We wrote last week about our experience participating in the Augusta area Audubon Christmas Bird Count (CBC) earlier in December and the impressive numbers of a special winter visitor, the pine grosbeak, that we saw that day.
It turns out that we were not the only ones to enjoy seeing pine grosbeaks! The total for this species for the Augusta CBC from all count teams was 130—the highest ever recorded over the 50-year history of the count.
Surprising to us though was some other new high total numbers for the count. This included 1,318 black-capped chickadees, 185 northern cardinals, 27 red-tailed hawks, 208 red-breasted nuthatches, 320 tufted titmice, and 282 white-breasted nuthatches. The numbers for tufted titmouse and red-breasted nuthatch were more than double any previous high count!
Although few other CBCs have reported results, we know of at least one other in our general area that had similarly new record-high numbers of many of the same bird species.
Are these high numbers a result of more people counting birds, particularly perhaps from home, because of the pandemic? Or are these numbers just simply higher than usual (we suspect that they really are). If so, are these higher numbers a result of the mild fall and winter season? An abundance of natural food? A very successful summer breeding season? Or something else? Nobody can say at this point. And it could be that the reason for high numbers of one species is unrelated to cause for record highs of the other species.
We do know that large numbers of red-breasted nuthatches and various northern finches, including pine grosbeaks, have been migrating into Maine throughout the fall, from Canada’s Boreal Forest region. Perhaps this southward irruption has also included black-capped chickadees and white-breasted nuthatches from Canada (possibly blue jays as well, as numbers seem to also be up in general for them in many areas).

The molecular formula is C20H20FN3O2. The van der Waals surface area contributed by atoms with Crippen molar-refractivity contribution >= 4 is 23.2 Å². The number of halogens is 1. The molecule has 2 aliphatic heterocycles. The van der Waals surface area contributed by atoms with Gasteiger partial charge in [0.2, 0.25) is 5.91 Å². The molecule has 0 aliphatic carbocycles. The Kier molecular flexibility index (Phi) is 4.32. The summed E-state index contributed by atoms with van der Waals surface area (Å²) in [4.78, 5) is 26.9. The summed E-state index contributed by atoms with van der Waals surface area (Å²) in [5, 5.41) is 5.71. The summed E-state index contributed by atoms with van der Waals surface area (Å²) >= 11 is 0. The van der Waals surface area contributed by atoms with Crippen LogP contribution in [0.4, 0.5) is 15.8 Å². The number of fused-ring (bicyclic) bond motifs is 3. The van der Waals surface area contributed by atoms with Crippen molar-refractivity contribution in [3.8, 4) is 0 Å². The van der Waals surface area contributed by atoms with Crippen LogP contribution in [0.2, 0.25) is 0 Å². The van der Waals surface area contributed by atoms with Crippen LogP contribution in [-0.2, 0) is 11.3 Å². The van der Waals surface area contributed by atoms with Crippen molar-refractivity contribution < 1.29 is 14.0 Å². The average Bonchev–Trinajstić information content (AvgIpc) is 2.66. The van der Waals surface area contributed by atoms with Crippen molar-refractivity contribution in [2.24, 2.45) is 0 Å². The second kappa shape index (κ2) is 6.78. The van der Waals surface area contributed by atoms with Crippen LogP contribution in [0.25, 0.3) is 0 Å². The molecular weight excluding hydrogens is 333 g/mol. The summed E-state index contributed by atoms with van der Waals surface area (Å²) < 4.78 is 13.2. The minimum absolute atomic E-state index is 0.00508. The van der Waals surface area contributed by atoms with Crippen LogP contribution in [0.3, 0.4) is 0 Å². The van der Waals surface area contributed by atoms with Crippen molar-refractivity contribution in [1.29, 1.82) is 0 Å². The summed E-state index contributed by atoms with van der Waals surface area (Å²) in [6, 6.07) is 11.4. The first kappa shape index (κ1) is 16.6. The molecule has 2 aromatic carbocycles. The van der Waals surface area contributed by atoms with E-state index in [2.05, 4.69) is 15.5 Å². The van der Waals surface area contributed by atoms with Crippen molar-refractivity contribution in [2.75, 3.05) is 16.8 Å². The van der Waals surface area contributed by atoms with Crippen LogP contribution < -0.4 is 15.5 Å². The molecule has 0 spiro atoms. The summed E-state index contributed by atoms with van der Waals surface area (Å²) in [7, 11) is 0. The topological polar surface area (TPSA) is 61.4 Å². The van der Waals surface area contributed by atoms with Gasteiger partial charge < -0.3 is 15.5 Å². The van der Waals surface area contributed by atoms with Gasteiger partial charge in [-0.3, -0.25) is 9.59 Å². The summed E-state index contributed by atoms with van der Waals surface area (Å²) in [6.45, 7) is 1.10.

All of us can contribute to a better understanding of Maine’s winter bird populations by participating in a historic project underway, funded by Maine Inland Fisheries and Wildlife. It’s called the Maine Winter Bird Atlas. We have written about the Maine Breeding Bird Atlas, run largely during the summer breeding season. The same organizers are using the same methodology to get a careful assessment over five years of the distribution of winter birds in Maine as well.
A winter bird atlas is a relatively new idea for the Americas, although the British had completed one in Britain decades ago. Now that many U.S. states have completed at least one and in some cases two or more breeding bird atlases, a few are also working on winter bird atlas projects. Maine is one of those few along with Oklahoma, Ohio, Louisiana, Connecticut, and Rhode Island. There may be more as well but these are some of which we are aware.
It is super easy to participate in Maine’s Winter Bird Atlas, and there are a number of atlas blocks even in our area that need more observations. If any of you are more adventurous, then you can check the atlas map to find some blocks farther north and east in Maine that have zero or very few observations and make a trip to help document what’s there! And, of course, you can always add any observations from your backyard, neighborhood, favorite nature preserves, or elsewhere.
For more info on participating in the Maine Winter Bird Atlas go to https://www.maine.gov/ifw/fish-wildlife/maine-bird-atlas/get-involved/index.html.
Jeffrey V. Wells, Ph.D., is a Fellow of the Cornell Lab of Ornithology and Vice President of Boreal Conservation for National Audubon. Dr. Wells is one of the nation's leading bird experts and conservation biologists and author of the “Birder’s Conservation Handbook.” His grandfather, the late John Chase, was a columnist for the Boothbay Register for many years. Allison Childs Wells, formerly of the Cornell Lab of Ornithology, is a senior director at the Natural Resources Council of Maine, a nonprofit membership organization working statewide to protect the nature of Maine. Both are widely published natural history writers and are the authors of the popular book, “Maine’s Favorite Birds” (Tilbury House) and “Birds of Aruba, Bonaire, and Curaçao: A Site and Field Guide,” (Cornell University Press).